--While other tendered restricted free agents haven't inked their deals and are skipping the team's minicamp, another one is here working: DL Travis Johnson, who came over in a trade early last year. "Signing was just a formality," Johnson said. "I like playing for this organization, and I was looking at the big picture. I want to be here beyond this season. They showed a lot of faith in me by offering the tender, something they didn't have to do. Hopefully, they see the upside, they see my hard work and they see that I want to be here."
--So much with tagging off on the players. WR Buster Davis was involved in a collision with FS Eric Weddle in one session and did not return later in the day. He had been catching the ball well, then got knocked sideways.
"Buster got run into pretty good," coach Norv Turner said. "We work hard at making it a noncontact session, but unfortunately, every once in a while there's a collision."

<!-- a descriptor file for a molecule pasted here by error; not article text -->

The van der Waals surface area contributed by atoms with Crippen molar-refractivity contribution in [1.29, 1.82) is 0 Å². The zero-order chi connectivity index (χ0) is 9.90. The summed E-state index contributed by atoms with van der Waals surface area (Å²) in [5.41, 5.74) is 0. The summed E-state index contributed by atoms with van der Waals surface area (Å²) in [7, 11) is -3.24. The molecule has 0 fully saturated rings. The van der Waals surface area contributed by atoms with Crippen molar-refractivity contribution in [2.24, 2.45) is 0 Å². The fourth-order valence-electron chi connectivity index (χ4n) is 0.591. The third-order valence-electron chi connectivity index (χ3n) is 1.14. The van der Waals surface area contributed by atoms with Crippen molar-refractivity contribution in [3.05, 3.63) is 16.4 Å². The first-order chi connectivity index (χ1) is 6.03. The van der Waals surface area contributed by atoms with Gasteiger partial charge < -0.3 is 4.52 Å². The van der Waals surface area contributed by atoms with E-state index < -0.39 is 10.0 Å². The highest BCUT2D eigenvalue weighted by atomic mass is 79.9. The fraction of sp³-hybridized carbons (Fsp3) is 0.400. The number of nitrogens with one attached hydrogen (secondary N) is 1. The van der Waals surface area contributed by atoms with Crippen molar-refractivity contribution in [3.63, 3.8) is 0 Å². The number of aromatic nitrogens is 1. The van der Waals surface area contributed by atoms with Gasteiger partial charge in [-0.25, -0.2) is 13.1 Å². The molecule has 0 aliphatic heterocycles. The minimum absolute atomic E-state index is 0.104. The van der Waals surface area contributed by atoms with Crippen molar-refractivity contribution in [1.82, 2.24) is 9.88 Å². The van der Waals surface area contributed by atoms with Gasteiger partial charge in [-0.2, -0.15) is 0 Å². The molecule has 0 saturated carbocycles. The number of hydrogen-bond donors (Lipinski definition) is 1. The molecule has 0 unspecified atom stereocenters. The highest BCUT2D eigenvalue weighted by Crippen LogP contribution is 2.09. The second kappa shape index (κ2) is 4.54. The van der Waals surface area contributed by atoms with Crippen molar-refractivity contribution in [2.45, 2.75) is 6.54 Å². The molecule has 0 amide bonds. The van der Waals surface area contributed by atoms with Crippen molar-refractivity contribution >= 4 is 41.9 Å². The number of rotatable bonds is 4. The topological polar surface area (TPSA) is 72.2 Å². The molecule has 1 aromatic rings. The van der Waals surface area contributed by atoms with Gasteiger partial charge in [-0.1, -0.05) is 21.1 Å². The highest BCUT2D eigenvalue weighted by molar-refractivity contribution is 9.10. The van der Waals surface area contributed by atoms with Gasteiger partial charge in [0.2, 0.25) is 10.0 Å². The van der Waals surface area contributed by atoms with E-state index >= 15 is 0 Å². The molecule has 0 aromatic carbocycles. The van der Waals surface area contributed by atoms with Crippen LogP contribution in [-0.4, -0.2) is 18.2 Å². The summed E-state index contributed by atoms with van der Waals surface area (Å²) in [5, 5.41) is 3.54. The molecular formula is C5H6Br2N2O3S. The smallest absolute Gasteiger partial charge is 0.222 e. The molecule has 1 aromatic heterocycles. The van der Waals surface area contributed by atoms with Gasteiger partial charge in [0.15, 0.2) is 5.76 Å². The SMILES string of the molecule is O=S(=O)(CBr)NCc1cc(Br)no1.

--With WRs Vincent Jackson and Malcom Floyd, restricted free agents boycotting the minicamp, others are getting additional reps. "They're getting opportunities and getting thrown right in there whereas normally they may be watching," QB Philip Rivers said. "They're getting a lot of great work and it'll do nothing but help them and us."
--K Nate Kaeding, who missed three field goals in the team's three-point playoff loss to the Jets, returned to practice for the first time since injuring his groin at the Pro Bowl practices.
--OT Brandon Dombrowski is running with the first unit, as Jeromey Clary continues to work on the side.
QUOTE TO NOTE: "I really think our guys have put the time in over the last eight to 10 weeks, and it shows in the way they're moving around and what they're doing. I think we're ahead of any point we've been at this point since I've been here, and I'm excited about what our guys are doing to get ready for the season." -- Coach Norv Turner, after watching minicamp drills and how his players responded.